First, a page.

Thin tomographic slices are created after analysis and conversion of the obtained data. When a lesion is visualised, it is possible to better explain how it affects nearby structures by using a virtual probe to acquire numerous different scan planes. You have the option of watching in cine mode or with standard greyscale visuals. Since it was first utilised as a vital supplement to mammography (MG) roughly 20 years ago, ultrasonography (US) has seen a notable improvement in its diagnostic efficacy. While US may separately detect the sonographic characteristics of the breast tissue in a manner of contiguous slices, a standard 2-dimensional MG can only detect a summation of the X-ray opacity of the full thickness of breast tissue over the entire breast. The original purpose of automated full-field breast US (AFBUS) scanners was to effectively evaluate the breast from top to bottom. Basically, there are two types of AFBUS scanners: prone and supine.

The complete breast's 3D data volume is reconstructed using a succession of B-mode images acquired by new volumetric scanners. Usually, it takes several scans to finish the job. These data can be transmitted to an additional workstation for analysis. The main benefit of using this imaging technique is eliminating investigator dependency and inconsistent documentation that could happen while doing a handheld US scan. Other advantages include gathering 3D data that enables multiplanar reconstruction, with coronal view being the one that cannot be evaluated in HHUS but may aid in diagnosis according to recent research

Benefits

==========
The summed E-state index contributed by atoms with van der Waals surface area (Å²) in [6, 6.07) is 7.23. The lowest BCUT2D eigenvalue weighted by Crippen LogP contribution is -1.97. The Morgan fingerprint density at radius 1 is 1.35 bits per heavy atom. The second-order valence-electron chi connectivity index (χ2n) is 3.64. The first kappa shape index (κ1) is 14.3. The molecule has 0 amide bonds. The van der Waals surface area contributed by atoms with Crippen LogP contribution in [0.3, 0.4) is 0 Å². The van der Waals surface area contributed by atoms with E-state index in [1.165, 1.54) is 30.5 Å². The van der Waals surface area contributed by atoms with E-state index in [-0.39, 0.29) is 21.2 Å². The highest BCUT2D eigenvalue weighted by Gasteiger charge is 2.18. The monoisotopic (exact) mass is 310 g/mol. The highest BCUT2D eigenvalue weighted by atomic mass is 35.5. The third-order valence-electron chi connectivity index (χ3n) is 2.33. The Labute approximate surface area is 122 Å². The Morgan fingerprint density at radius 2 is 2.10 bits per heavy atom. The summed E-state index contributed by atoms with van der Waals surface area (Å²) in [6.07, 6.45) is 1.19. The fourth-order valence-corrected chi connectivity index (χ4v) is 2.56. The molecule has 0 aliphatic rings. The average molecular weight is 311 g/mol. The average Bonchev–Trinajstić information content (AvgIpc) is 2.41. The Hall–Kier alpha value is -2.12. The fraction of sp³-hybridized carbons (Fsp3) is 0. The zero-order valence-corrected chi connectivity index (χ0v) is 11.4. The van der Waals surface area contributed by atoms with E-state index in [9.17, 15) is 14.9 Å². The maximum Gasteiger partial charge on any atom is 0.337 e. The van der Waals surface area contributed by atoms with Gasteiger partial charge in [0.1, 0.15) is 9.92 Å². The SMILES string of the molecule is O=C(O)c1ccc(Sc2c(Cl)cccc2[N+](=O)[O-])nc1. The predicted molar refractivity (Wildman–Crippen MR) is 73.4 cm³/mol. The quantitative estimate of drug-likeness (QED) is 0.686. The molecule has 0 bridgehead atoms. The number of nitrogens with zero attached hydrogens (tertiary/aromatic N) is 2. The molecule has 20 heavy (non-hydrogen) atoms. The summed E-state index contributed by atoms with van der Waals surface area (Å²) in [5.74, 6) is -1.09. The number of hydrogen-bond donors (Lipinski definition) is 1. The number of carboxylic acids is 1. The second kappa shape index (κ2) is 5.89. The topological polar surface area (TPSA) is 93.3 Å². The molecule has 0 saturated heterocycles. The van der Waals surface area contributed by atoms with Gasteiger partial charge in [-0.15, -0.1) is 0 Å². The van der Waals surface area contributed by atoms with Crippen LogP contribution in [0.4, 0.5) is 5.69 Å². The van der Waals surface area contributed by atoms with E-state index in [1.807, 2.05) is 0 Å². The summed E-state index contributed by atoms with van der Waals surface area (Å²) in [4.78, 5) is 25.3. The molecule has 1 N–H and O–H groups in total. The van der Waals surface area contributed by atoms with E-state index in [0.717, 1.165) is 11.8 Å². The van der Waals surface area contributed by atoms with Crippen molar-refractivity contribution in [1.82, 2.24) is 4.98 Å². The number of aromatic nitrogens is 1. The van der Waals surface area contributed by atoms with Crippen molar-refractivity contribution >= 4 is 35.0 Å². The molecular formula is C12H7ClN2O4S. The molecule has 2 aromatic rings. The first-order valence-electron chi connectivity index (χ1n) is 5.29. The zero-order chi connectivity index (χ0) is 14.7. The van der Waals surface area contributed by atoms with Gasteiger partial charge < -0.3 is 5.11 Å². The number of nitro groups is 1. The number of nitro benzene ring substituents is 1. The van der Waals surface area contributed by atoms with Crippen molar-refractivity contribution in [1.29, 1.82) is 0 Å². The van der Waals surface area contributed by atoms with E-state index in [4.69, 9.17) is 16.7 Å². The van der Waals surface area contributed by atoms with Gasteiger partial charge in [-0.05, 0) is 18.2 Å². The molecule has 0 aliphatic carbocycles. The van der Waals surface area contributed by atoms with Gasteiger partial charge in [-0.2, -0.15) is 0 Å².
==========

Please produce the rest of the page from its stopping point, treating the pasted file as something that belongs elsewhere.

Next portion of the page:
1. A clear illustration of breast anatomy

2. Reproducible images as a result of more accurate lesion localization

3. Information about CAD of breast lesions is provided.

4. better breast anatomy explanations

5. Reading proficiency improved.

Although existing data is largely contradictory and depends on the type of employed technology, automation of breast ultrasonography is thought to save examination time. The patients tolerate new volumetric scanners well. According to reports, sensitivity and specificity are identical to HHUS. On the other hand, automated ultrasound denies the radiologist the chance to have direct patient contact and, as a result, the opportunity to take a holistic approach, do palpation, colour Doppler, elastography, contrast enhanced US, and examine the axillary lymph nodes. Despite technological advancements, automated breast sonography can still suffer from a variety of issues, including peripheral gaps, patient mobility, and artefacts in the fusion zones, to mention a few. HHUS has some technical flaws as well, but many of them—like motion artifacts—can be quickly detected and corrected for or avoided altogether. Although its deployment in some circumstances (for instance, in remote places suffering from a dearth of radiologists) is viable but requires further investigation and evaluation, automated breast ultrasonography cannot replace HHUS.

 

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Google Scholar citation report
Citations : 1

Journal of Clinical Diagnosis and Treatment received 1 citations as per Google Scholar report